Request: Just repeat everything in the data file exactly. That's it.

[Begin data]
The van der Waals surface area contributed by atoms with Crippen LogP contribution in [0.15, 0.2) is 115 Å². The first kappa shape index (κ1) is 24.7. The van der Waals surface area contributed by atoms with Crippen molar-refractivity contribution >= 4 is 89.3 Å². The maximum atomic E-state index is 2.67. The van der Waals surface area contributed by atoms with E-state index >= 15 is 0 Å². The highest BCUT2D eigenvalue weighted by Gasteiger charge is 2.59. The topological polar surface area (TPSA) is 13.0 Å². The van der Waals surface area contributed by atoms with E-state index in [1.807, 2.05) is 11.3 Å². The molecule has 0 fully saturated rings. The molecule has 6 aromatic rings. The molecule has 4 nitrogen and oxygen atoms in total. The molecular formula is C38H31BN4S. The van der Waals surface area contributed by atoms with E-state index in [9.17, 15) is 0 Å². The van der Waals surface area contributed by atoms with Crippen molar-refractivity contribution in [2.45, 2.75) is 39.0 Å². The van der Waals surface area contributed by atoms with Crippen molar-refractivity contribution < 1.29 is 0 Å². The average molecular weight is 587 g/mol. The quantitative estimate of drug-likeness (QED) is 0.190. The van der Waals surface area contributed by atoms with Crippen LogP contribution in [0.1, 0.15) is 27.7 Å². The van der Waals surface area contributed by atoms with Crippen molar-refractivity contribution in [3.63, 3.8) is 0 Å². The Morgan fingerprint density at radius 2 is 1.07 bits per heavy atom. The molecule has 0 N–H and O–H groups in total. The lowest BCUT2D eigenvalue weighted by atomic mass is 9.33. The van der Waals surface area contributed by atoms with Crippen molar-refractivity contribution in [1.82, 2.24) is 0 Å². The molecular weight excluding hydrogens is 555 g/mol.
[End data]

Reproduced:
The van der Waals surface area contributed by atoms with Crippen LogP contribution in [0.15, 0.2) is 115 Å². The first kappa shape index (κ1) is 24.7. The van der Waals surface area contributed by atoms with Crippen molar-refractivity contribution >= 4 is 89.3 Å². The maximum atomic E-state index is 2.67. The van der Waals surface area contributed by atoms with E-state index >= 15 is 0 Å². The highest BCUT2D eigenvalue weighted by Gasteiger charge is 2.59. The topological polar surface area (TPSA) is 13.0 Å². The van der Waals surface area contributed by atoms with E-state index in [1.807, 2.05) is 11.3 Å². The molecule has 0 fully saturated rings. The molecule has 6 aromatic rings. The molecule has 4 nitrogen and oxygen atoms in total. The molecular formula is C38H31BN4S. The van der Waals surface area contributed by atoms with E-state index in [9.17, 15) is 0 Å². The van der Waals surface area contributed by atoms with Crippen molar-refractivity contribution in [2.45, 2.75) is 39.0 Å². The van der Waals surface area contributed by atoms with Crippen molar-refractivity contribution < 1.29 is 0 Å². The average molecular weight is 587 g/mol. The quantitative estimate of drug-likeness (QED) is 0.190. The van der Waals surface area contributed by atoms with Crippen LogP contribution in [0.1, 0.15) is 27.7 Å². The van der Waals surface area contributed by atoms with Crippen molar-refractivity contribution in [3.63, 3.8) is 0 Å². The Morgan fingerprint density at radius 2 is 1.07 bits per heavy atom. The molecule has 0 N–H and O–H groups in total. The lowest BCUT2D eigenvalue weighted by atomic mass is 9.33. The van der Waals surface area contributed by atoms with Crippen molar-refractivity contribution in [1.82, 2.24) is 0 Å². The molecular weight excluding hydrogens is 555 g/mol.